Groton School review by Wellesley College student. Groton has a very stimulating environment; not only is each student challenged to take courses outside one's strengths but classmates are all brilliant and contribute greatly to the community whether it be in the classroom or on the sports field. The graduation requirements are unique and among the classes is a two-year classical (Latin or Greek) requirement yet this for me was a very beneficial class that I would never have taken otherwise. I cannot say I ever had a bad teacher at Groton, each was so willing and available to help and I could really feel that they wanted to share their knowledge and interests with us students. The faculty as a whole are extremely caring and personable, and it is not uncommon that by graduation students feel that a few faculty are almost as close as family and they are on first-name basis. This is all facilitated by the small, intimate environment of a campus around a circle. Although there are not many research opportunities, this is not uncommon at a boarding school. Guest lectures and scholars usually come three or four times per year.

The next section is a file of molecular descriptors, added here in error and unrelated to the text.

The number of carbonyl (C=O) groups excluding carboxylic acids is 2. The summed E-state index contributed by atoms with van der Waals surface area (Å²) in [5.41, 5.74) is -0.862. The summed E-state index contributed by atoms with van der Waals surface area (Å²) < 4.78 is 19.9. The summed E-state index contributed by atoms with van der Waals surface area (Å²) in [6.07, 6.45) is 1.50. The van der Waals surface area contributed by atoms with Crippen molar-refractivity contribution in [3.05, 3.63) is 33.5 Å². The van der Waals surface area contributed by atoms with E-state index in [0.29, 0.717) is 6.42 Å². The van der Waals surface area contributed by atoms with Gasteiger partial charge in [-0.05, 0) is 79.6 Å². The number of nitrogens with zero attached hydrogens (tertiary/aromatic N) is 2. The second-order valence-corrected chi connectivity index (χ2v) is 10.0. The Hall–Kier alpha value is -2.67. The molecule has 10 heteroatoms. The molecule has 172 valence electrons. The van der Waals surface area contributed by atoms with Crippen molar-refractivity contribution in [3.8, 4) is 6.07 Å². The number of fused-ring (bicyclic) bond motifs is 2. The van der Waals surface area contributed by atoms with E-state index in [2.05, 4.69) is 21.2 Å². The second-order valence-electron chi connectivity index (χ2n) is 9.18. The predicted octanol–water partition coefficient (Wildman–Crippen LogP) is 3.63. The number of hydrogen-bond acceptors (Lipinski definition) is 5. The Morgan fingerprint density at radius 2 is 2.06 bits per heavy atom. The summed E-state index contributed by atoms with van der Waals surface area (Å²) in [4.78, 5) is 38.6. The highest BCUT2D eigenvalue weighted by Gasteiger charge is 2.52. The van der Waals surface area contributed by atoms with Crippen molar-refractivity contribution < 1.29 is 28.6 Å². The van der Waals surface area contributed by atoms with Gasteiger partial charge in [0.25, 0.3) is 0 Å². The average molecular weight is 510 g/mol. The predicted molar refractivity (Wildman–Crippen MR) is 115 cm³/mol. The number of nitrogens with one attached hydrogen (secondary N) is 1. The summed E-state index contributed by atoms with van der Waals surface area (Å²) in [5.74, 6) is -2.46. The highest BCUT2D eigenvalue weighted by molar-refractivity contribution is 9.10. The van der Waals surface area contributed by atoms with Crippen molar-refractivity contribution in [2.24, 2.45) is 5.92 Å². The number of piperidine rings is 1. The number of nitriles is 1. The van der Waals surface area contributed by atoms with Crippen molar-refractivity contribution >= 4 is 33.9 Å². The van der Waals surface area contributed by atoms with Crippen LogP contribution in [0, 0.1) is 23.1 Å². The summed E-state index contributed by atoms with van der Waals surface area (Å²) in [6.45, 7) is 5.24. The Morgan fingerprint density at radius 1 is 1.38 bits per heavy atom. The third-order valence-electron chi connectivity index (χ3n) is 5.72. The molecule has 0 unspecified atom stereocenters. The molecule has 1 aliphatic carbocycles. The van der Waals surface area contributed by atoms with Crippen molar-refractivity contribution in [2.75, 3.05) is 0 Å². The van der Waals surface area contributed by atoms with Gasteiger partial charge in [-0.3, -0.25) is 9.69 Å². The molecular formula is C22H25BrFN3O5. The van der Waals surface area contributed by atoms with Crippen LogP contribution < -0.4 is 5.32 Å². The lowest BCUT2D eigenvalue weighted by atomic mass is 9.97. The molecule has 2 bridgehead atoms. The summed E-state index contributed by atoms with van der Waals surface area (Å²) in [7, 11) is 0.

The dorms are all well-maintained and comfortable. The food is wonderful for a dining hall. The facilities are wonderful and include a recently renovated gym. The campus is stunning (more beautiful than that of most colleges) and having it around a circle really promotes interaction and a sense of community. Groton is located in a extremely safe part of Massachusetts and on top of that we have an Honor Code that creates and extremely safe and trusting atmosphere. Although the school is isolated, there are dances every Saturday and a variety of events to keep students busy!
Each student participates on a sports team, acting, or dance each term. As the school is so small, it is necessary for each student to take part. This not only encourages an interaction between different groups of people, but also encourages healthy habits. There is a wide variety of clubs and if you think of one that does not exist, you can always start your own. I, for example, found a lack of support for international students so I co-founded the International Community Advisory Program (ICAP) to establish an adivising system and a channel of communication between the Deans and the international community. This club definitely helped me develop confidence and leadership.